which is then of insensible curvature. of the We FIG.) Sudden Stoppage of Charge. Plane Sheet moves on. Spherical Sheet generated. Field. the Stationary Having thus turned the radial isotropic displacement stationary charge into a travelling plane distribution. after will be reassumed ? some time has elapsed. know that let us suddenly reduce the charge to rest. and the plane sheet is the portion of the spherical sheet round B. In the diagram. and the plane DOE would have been the position of the plane Let in Fig. with B then the point C is where the charge would have got at time t after the stoppage had it not been stopped. and now the question is. 2. Describe a sphere of radius vt. isotropic distribution how will this take place be the position of the charge at the moment and after. 2 of stoppage for centre . the former . B . Final Result. 55. (3. AB has to be very great. 57 above equations.OUTLINE OF ELECTROMAGNETIC CONNECTIONS.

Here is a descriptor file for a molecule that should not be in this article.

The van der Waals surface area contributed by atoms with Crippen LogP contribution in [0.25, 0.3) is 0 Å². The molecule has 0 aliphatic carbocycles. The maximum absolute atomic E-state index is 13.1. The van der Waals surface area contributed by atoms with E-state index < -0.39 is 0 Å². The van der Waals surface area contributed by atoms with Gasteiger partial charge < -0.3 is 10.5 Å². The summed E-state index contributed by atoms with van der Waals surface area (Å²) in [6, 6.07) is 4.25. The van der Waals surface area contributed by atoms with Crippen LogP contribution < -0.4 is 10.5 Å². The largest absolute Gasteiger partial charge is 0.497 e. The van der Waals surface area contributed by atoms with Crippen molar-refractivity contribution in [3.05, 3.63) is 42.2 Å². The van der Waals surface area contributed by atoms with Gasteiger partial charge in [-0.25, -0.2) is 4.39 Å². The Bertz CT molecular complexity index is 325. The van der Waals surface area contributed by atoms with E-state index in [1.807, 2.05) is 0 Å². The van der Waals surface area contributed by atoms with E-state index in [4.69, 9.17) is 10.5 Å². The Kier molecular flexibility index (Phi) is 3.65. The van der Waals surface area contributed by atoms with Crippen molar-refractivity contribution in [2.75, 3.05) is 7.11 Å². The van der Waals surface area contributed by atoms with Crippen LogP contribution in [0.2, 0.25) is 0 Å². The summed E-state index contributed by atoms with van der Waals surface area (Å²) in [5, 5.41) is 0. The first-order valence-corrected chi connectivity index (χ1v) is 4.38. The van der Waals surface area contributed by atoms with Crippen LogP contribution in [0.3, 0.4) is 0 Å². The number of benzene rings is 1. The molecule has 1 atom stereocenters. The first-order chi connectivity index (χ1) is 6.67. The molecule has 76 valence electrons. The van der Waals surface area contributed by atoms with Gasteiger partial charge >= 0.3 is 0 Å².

and being connected with the tangential displacement by the former relations. but there is no magnetic Attending to force (except in the spherical sheet). directed to before. following the lines of latitude. Or both moved with same Relative Velocity. out to In time. (4. (4.) The internal displacement joins itself on to the external in the plane sheet. the charge being there originally. return it is suppose to the case of 54. radial displacement of the charge in its DOE The stationary new position at B is fully established within the sphere. The is this. as before said. without any induction. We must now suppose B to be at rest. is. described before in stationary plane electromagnetic 45. instead of Charge. as. accounted for by the motional magnetic force. external displacement is continuously altering. the actual : state of things is- The its plane except at (2. therefore. IL electromagnetic sneer. the former description applies exactly. by leaking into it and then following the shortest route to the pole C. and this. where the charge has been taken out. made move bodily past motion is so that the relative it from right to left at the same as before. and there electric current to correspond.) Now.) The induction still.) sheet moves on quite unaltered. and referring to Fig. to be the charge that is kept at rest. in fact. (3. That is. the plane sheet and the spherical sheet go infinity. and there is left behind simply the radial dis- placement of the stationary charge.) Medium moved 56. whilst the to medium speed v. where we considered the displacement and induction in the sheet to be kept up steadily by electric and magnetic forces impressed by the motion . and remaining there. The final result is now a sheet. core C. 1. the tangential displacement follows the lines of longitude. CH. whilst it is A that is travelling from right to left. over the spherical surface.58 ELECTROMAGNETIC THEORY. Now. in the spherical sheet is oppositely however. and the spherical surface has a motion compounded of expansion from the centre A and translation with it. described by saying that (1.